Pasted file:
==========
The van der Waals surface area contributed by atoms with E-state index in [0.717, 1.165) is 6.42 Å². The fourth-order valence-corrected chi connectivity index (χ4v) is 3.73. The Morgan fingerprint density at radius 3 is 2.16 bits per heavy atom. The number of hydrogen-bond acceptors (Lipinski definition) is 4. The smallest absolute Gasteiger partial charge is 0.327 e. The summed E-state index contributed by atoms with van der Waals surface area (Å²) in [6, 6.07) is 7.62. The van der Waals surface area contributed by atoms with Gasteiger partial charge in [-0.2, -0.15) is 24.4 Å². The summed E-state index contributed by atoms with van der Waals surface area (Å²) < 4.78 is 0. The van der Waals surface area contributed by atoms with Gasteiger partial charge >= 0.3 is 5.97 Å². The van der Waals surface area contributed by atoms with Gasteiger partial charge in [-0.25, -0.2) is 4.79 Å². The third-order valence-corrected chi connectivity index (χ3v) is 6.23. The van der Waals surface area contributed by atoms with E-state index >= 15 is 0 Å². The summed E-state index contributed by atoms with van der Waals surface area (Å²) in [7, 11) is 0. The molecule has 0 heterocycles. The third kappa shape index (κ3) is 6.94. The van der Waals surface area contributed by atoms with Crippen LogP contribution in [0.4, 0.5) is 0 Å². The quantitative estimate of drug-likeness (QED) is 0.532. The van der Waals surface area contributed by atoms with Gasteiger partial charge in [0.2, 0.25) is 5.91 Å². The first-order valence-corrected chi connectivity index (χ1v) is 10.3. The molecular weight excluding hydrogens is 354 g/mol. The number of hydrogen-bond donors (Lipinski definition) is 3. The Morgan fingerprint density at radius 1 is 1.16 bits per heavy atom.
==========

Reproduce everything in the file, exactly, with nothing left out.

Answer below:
The van der Waals surface area contributed by atoms with E-state index in [0.717, 1.165) is 6.42 Å². The fourth-order valence-corrected chi connectivity index (χ4v) is 3.73. The Morgan fingerprint density at radius 3 is 2.16 bits per heavy atom. The number of hydrogen-bond acceptors (Lipinski definition) is 4. The smallest absolute Gasteiger partial charge is 0.327 e. The summed E-state index contributed by atoms with van der Waals surface area (Å²) in [6, 6.07) is 7.62. The van der Waals surface area contributed by atoms with Gasteiger partial charge in [-0.2, -0.15) is 24.4 Å². The summed E-state index contributed by atoms with van der Waals surface area (Å²) < 4.78 is 0. The van der Waals surface area contributed by atoms with Gasteiger partial charge >= 0.3 is 5.97 Å². The van der Waals surface area contributed by atoms with Gasteiger partial charge in [-0.25, -0.2) is 4.79 Å². The third-order valence-corrected chi connectivity index (χ3v) is 6.23. The van der Waals surface area contributed by atoms with E-state index >= 15 is 0 Å². The summed E-state index contributed by atoms with van der Waals surface area (Å²) in [7, 11) is 0. The molecule has 0 heterocycles. The third kappa shape index (κ3) is 6.94. The van der Waals surface area contributed by atoms with Crippen LogP contribution in [0.4, 0.5) is 0 Å². The quantitative estimate of drug-likeness (QED) is 0.532. The van der Waals surface area contributed by atoms with Gasteiger partial charge in [0.2, 0.25) is 5.91 Å². The first-order valence-corrected chi connectivity index (χ1v) is 10.3. The molecular weight excluding hydrogens is 354 g/mol. The number of hydrogen-bond donors (Lipinski definition) is 3. The Morgan fingerprint density at radius 1 is 1.16 bits per heavy atom.